The Bill & Melinda Gates Foundation today unveiled new directions for its education giving, which include working to double the number of low-income students who complete some kind of postsecondary degree.

The Bill & Melinda Gates Foundation today unveiled ambitious new directions for its education giving, which include working to double the number of low-income students who complete some kind of college or post-high school degree.

Efforts also would be made to identify and pay higher salaries for good teaching, help average teachers get better, devise better tests and create a national set of learning standards for high schools.

Bill and Melinda Gates announced these and other plans today to a group of about 100 guests in Seattle that included many big names in U.S. education.

Bill Gates told the group that improving schools is what he and Melinda see as “the best path to equality in America.”

The new initiative will increase the amount that the foundation — already the biggest giver in U.S. education — spends each year to improve the nation’s schools. Foundation officials are not yet saying how much.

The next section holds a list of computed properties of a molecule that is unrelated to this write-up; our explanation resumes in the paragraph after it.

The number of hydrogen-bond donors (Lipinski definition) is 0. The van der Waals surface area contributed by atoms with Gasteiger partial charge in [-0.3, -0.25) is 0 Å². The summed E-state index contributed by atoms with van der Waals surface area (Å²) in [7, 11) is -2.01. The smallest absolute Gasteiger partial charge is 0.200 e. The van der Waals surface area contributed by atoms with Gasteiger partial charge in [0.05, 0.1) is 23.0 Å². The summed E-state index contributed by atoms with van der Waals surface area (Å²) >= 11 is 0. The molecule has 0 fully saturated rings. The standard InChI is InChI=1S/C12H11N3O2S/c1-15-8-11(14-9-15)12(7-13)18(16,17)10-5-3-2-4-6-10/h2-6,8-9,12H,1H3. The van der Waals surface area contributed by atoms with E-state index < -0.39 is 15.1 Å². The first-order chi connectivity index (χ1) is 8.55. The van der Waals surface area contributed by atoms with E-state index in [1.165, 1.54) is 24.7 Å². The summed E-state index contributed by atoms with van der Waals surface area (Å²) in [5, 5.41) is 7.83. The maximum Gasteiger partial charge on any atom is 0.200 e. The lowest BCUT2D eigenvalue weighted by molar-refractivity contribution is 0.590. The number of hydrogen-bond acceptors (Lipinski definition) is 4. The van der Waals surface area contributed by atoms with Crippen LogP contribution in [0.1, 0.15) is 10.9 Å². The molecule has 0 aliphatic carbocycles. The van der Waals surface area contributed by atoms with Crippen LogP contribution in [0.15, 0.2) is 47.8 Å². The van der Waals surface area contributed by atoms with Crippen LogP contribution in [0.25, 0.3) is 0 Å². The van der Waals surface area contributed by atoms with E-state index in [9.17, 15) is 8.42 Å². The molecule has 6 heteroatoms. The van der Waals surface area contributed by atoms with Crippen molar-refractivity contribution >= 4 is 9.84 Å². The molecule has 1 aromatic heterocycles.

The foundation has spent $4 billion on education in the past eight years — half on scholarships and half on its work to improve high schools.

The leaders of the nation’s two largest teachers unions were there, as well as superintendents of some of the biggest districts in the country, including New York, Chicago, and Washington D.C. Advisers to president-elect Barack Obama also were present, as were several people who are rumored to be in the running to be the next U.S. Secretary of Education.

The initial reaction to the foundation’s announcement was positive — not unexpected from a group made up of those who have received Gates grants or that the foundation considers its partners in figuring out how to improve schools.